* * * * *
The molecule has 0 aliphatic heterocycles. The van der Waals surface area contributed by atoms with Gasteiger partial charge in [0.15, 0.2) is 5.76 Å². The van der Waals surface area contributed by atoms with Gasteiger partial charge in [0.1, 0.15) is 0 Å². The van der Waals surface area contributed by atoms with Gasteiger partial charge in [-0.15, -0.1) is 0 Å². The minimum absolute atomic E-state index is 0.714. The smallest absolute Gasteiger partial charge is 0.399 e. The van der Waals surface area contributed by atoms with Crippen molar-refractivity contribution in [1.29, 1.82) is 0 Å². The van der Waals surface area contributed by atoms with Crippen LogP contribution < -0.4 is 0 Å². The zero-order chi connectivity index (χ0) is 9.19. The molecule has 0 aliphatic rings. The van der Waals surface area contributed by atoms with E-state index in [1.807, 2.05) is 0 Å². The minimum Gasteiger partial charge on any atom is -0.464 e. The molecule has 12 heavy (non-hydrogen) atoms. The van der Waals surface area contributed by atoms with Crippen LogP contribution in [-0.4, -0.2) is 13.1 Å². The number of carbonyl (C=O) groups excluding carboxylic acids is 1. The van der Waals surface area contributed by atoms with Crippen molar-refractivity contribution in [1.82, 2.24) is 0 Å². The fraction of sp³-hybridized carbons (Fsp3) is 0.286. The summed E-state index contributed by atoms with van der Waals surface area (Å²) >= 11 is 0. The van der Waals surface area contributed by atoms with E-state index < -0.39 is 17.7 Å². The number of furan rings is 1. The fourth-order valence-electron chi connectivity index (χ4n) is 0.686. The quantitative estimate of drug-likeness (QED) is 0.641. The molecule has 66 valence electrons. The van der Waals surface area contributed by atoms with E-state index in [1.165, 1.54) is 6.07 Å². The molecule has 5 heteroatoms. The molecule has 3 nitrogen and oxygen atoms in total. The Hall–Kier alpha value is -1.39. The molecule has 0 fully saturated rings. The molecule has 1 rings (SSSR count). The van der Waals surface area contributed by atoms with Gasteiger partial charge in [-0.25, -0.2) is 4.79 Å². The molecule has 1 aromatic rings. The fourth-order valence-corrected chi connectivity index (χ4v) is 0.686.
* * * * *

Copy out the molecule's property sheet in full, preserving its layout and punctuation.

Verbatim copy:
The molecule has 0 aliphatic heterocycles. The van der Waals surface area contributed by atoms with Gasteiger partial charge in [0.15, 0.2) is 5.76 Å². The van der Waals surface area contributed by atoms with Gasteiger partial charge in [0.1, 0.15) is 0 Å². The van der Waals surface area contributed by atoms with Gasteiger partial charge in [-0.15, -0.1) is 0 Å². The minimum absolute atomic E-state index is 0.714. The smallest absolute Gasteiger partial charge is 0.399 e. The van der Waals surface area contributed by atoms with Crippen molar-refractivity contribution in [1.29, 1.82) is 0 Å². The van der Waals surface area contributed by atoms with Crippen LogP contribution < -0.4 is 0 Å². The zero-order chi connectivity index (χ0) is 9.19. The molecule has 0 aliphatic rings. The van der Waals surface area contributed by atoms with E-state index in [1.807, 2.05) is 0 Å². The minimum Gasteiger partial charge on any atom is -0.464 e. The molecule has 12 heavy (non-hydrogen) atoms. The van der Waals surface area contributed by atoms with Crippen LogP contribution in [-0.4, -0.2) is 13.1 Å². The number of carbonyl (C=O) groups excluding carboxylic acids is 1. The van der Waals surface area contributed by atoms with Crippen molar-refractivity contribution in [1.82, 2.24) is 0 Å². The fraction of sp³-hybridized carbons (Fsp3) is 0.286. The summed E-state index contributed by atoms with van der Waals surface area (Å²) >= 11 is 0. The van der Waals surface area contributed by atoms with E-state index < -0.39 is 17.7 Å². The number of furan rings is 1. The fourth-order valence-electron chi connectivity index (χ4n) is 0.686. The quantitative estimate of drug-likeness (QED) is 0.641. The molecule has 66 valence electrons. The van der Waals surface area contributed by atoms with E-state index in [1.165, 1.54) is 6.07 Å². The molecule has 5 heteroatoms. The molecule has 3 nitrogen and oxygen atoms in total. The Hall–Kier alpha value is -1.39. The molecule has 0 fully saturated rings. The molecule has 1 rings (SSSR count). The van der Waals surface area contributed by atoms with Gasteiger partial charge in [-0.25, -0.2) is 4.79 Å². The molecule has 1 aromatic rings. The fourth-order valence-corrected chi connectivity index (χ4v) is 0.686.